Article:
I feel sure that, in spite of having tasted a slew of Israeli wines and met many Israeli winemakers since I arrived, I’m still a long way from having an overview of what is happening here, but there’s one thing that I’m already sure of, and that’s the impossibility of defining the genius of Israeli wine today with any kind of simple formula or definition. Something remarkable has happened here since the turn of the century, just as it did in Germany, but the (socio-cultural) context is utterly different and, of course, the winemaking conditions are too. The latter make one type of wine – genuinely light white wines – very difficult to produce, but apart from that this there are clearly enormous possibilities here and they are being explored in an ambitious and serious way. The result is an enormous range of interesting and exciting wines, some of which lie well outside what the description “Mediterranean wines” would lead you to expect.
Sure some Israeli red wines are massive, have plenty of alcohol and are seriously tannic, but during tastings I rarely felt that the wines had been overly-extracted. Instead, I encountered the normal range of wine styles and differences that variations in the growing conditions were responsible for (our old friend “terroir”). The truth is that red wines made by Eran Goldwasser at Yatir Winery, to take a prominent example, lie at the massive and tannic end of the scale because of the landscape in which they are grown. The photograph below was taken just a few miles away from the Yatir forest where those vineyards are situated. In this desert environment the summer days are hot, but temperatures plummet at night. Irrigation is essential for wine growing, but must be carefully judged, and great care must be taken that the grapes aren’t picked overripe. Eran Goldwasser has mastered this difficult discipline and his wines have a herbal freshness, and even the most concentrated of them still taste invigorating.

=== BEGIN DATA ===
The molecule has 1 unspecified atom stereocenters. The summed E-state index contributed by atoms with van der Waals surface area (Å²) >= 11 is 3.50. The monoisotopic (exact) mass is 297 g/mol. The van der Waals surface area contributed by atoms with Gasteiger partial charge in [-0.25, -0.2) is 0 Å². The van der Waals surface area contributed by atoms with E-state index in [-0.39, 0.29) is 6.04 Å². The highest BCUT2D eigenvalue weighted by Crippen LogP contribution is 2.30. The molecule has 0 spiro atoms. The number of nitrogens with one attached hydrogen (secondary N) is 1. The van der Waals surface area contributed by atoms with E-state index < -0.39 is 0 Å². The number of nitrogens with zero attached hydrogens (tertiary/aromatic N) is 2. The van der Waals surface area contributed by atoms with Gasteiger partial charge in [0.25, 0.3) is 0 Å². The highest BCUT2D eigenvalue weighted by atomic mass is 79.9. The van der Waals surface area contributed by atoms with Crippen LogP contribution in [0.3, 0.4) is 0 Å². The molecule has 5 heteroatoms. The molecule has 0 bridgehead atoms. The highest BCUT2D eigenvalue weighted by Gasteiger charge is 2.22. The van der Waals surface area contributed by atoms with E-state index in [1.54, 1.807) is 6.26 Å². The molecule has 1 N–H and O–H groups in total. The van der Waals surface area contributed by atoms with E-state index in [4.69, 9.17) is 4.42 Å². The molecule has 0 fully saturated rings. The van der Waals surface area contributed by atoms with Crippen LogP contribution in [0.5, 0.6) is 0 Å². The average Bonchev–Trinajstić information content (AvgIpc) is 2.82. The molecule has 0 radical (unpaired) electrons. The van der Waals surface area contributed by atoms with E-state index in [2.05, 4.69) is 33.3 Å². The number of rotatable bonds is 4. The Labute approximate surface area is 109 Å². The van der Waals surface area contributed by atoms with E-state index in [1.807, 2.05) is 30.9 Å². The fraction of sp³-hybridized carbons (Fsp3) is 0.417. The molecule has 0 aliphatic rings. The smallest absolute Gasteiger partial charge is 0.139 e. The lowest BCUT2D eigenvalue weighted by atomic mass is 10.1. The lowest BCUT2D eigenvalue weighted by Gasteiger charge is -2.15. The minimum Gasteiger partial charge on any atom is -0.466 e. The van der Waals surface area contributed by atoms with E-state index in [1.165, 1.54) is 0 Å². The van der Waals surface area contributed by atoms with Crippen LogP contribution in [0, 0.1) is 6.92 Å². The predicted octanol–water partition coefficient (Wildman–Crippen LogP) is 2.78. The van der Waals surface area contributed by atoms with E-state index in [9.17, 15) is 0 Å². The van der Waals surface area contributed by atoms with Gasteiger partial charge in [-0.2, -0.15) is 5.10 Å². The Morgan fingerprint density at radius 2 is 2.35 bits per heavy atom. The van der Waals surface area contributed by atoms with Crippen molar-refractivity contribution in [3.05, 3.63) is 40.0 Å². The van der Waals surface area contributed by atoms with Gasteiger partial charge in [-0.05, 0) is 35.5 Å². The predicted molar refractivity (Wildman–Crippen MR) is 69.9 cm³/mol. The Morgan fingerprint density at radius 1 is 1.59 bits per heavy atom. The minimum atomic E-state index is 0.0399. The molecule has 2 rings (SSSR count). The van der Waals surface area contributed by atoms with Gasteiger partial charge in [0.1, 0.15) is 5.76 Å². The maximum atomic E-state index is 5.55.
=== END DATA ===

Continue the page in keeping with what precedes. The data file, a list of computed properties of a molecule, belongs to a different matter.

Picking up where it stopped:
Then there are the elegant, dry reds from Flam winery that are clearly inspired by modern Tuscan red wines. That was particularly apparent in the ‘Classico’ red that had the red cherry aroma I associate with Chianti Classico, although the wine is mostly made from Cabernet Sauvignon (entirely from vineyards in the Judean Hills). Even the top red wine made by Golan Flam, the 2009 ‘Noble’ (mostly from Galilee), is not dominated by black fruit aromas and lacks any trace of inky density, remaining light on its feet. That really is a huge contrast to Yatir, although both wineries are largely using the same grape varieties.
Golan Flam is a thinker, and reminded me an architect or a mathematician. Assaf Paz of Vitkin winery, just a short drive from where I’m staying to the north of Tel Aviv is more like a rock star or a DJ, and it makes complete sense that his wines strike out in many directions that are unconventional for Israel. One of his best wines is the Old Vine Carignan, which is herbal and fruity, warm and mellow, yet weighs in at a moderate (in the Israeli context) alcoholic content of 13.5%. He’s not only obsessed by Mediterranean varieties like this, but also with making crisp and refreshing dry whites that have the maximum aroma intensity. One of those wines is Israel’s best dry Riesling, from the same vineyard as the sweet Sphera Riesling described in my previous posting. 2014 looks to be an excellent vintage for this wine, but also for Assaf’s Columbard dry white, which is packed with exotic aromas of a kind I never experienced in this “inferior” French variety before. The photo of Assaf below shows him in a quiet moment. I wish I could have captured the rock star-DJ Assaf in full flow, but maybe this page wouldn’t have been wide enough to accommodate that expansive personality.
Not every wine from all the winemakers I’ve described in my many postings from Israel has been optimized yet, but they are all on their way in that direction and this incompleteness and that dynamic make the nation and its winemakers irresistible to me. You can be sure that I will continue to follow this subject during the years to come. Israel has bitten me in the best possible way. Of course, this isn’t a nation without problems, and the long term future of this part of the Middle East is endangered by the conflicts between Israel and many of the Arab countries around it (Israel also has some serious internal conflicts). That is something I cannot ignore, but first I’m tasting the wines, talking to the winemakers and absorbing all the impressions of Israel that I can without falling into the trap of making hasty and simplistic judgments of this complex situation.